The outbound travel industry has long bemoaned a lack of a cabinet-level travel minister, who understands the sector and can fight for investment and support on the top table of Government.
Currently, Nigel Huddleston is the Minister of Tourism and Heritage. Huddlestone, who was Head of Travel at Google before entering Parliament as MP for Mid Worcestershire in 2015, also has responsibility for sport, the Commonwealth Games and gambling and lotteries at the Department for Culture, Media and Sport (DMCS). His boss at the DCMS and the Cabinet Minister for the department is Oliver Dowden.
One reason often cited for this lack of representation in the cabinet is the fragmented nature of the industry and this in-turn means there is no one organisation lobbying government.
Instead, the travel industry has many member’s organisations representing different parts of the industry. These include; Abta, Airlines UK, Airport Operators Association as well as a number of travel agency consortia.
So would the outbound UK travel industry benefit from one overall umbrella body organisation?
The UK hospitality industry has UK Hospitality. On its website, Hospitality UK describes itself as “the single, authoritative voice representing the broad hospitality sector – covering everything from bars, hotels, coffee shops, contract catering, nightclubs, visitor attraction, escape rooms, bowling alleys”.
It represents a wide range of sectors and members. These sectors have their own membership associations – for example the British Beer & Pub Association and the Night-Time Industries Association.
The UK hospitality industry does not have a dedicated cabinet-level minister fighting for investment and support. However, the industry has secured £352 billion in economic support to help ease business back to operating normality.
Furthermore, a ‘hospitality strategy’ has been announced which recognises the contribution the sector’s pubs, restaurants, hotels, nightclubs and other venues make to the UK’s economic and social wellbeing.
The strategy sets out a raft of measures, including highlighting opportunities in the hospitality industry to job seekers through the Department for Work and Pensions (DWP) work coaches, as well as helping the sector address current recruitment challenges. The government has also set out ways to help the sector improve its resilience, which includes making hospitality a “career option of choice”, boosting “creativity and developing a greener sector”.
Hospitality UK has welcomed this support.
While the outbound travel industry has struggled throughout the pandemic for the UK Government to recognise its economic importance. Pre-pandemic, outbound travel industry’s economic contribution to the UK totalled £37.1 billion in Gross Value Added (GVA), which amounted to around 1.8% of UK Gross Domestic Product (GDP), according to ABTA. This included a direct contribution of £15.9 billion (GVA), which is equivalent to around 1% of GDP. Furthermore, total expenditure within the UK by residents engaged in outbound travel reached £45.7 billion.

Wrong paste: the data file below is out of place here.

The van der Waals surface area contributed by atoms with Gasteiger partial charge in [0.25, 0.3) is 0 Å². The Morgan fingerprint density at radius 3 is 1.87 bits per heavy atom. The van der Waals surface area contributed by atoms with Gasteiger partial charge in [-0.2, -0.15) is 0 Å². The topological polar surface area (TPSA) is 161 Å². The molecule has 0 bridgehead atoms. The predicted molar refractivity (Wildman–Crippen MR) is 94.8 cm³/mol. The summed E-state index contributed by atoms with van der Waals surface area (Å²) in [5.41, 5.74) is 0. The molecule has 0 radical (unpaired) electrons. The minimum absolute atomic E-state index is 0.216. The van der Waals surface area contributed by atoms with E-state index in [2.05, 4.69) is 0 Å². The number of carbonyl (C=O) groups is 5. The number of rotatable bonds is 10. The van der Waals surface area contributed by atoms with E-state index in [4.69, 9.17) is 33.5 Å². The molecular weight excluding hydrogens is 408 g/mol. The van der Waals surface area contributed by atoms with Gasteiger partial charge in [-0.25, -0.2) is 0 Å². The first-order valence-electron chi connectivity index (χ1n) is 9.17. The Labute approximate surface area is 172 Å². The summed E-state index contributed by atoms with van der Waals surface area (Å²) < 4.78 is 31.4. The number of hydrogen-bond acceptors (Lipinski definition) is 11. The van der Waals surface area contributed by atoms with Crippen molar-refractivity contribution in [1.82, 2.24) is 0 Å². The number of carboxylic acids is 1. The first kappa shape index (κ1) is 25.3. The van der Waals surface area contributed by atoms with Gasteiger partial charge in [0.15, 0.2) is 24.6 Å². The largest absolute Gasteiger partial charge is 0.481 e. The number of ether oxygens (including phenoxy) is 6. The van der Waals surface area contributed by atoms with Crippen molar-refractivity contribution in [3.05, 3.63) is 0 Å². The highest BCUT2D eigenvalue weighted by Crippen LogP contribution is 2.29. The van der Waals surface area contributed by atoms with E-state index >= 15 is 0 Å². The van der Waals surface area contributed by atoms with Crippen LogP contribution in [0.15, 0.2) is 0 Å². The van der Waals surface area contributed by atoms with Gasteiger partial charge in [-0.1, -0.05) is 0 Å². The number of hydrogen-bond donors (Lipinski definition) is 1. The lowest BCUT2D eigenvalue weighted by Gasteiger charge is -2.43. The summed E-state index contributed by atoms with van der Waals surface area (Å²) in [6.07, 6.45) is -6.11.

Despite this, the industry has been left with a complicated, ever-changing and evolving (many would argue unworkable) traffic light travel system. This multi-layer system has been made even more confusing with France being moved to a new Amber + category, requiring double-jabbed travellers to quarantine for 10 days when returning to the UK.
It could be argued that this unenviable position is – at least in part – due to many organisations being forced to laisse with a number of different Government departs with ministers at all levels of Government.
Highlighting the fragmented and uneven support the industry has secured during this pandemic, an Abta spokesperson on Radio5Live last week said the Government has only given dedicated financial support to the airline industry. He continued that travel agents and tour operators remain in desperate need of support, citing a massive 200,000 jobs at risk in the industry. Airlines UK says more than 500,000 direct jobs in the UK are at risk.
Abta has written to Transport Secretary Grant Shapps ahead of the next strategic review on the requirements for international travel due on July 31.
The letter highlights the ongoing need for a package of tailored financial support for the industry, including extension of furlough support and business rates relief at current levels, and a grant scheme to help firms through “very difficult” weeks and months ahead. A cabinet-level outbound tourism minister has to be the industry’s ultimate long-term goal. Could an umbrella organisation for the industry be the first step to achieving a Government minister around the cabinet table?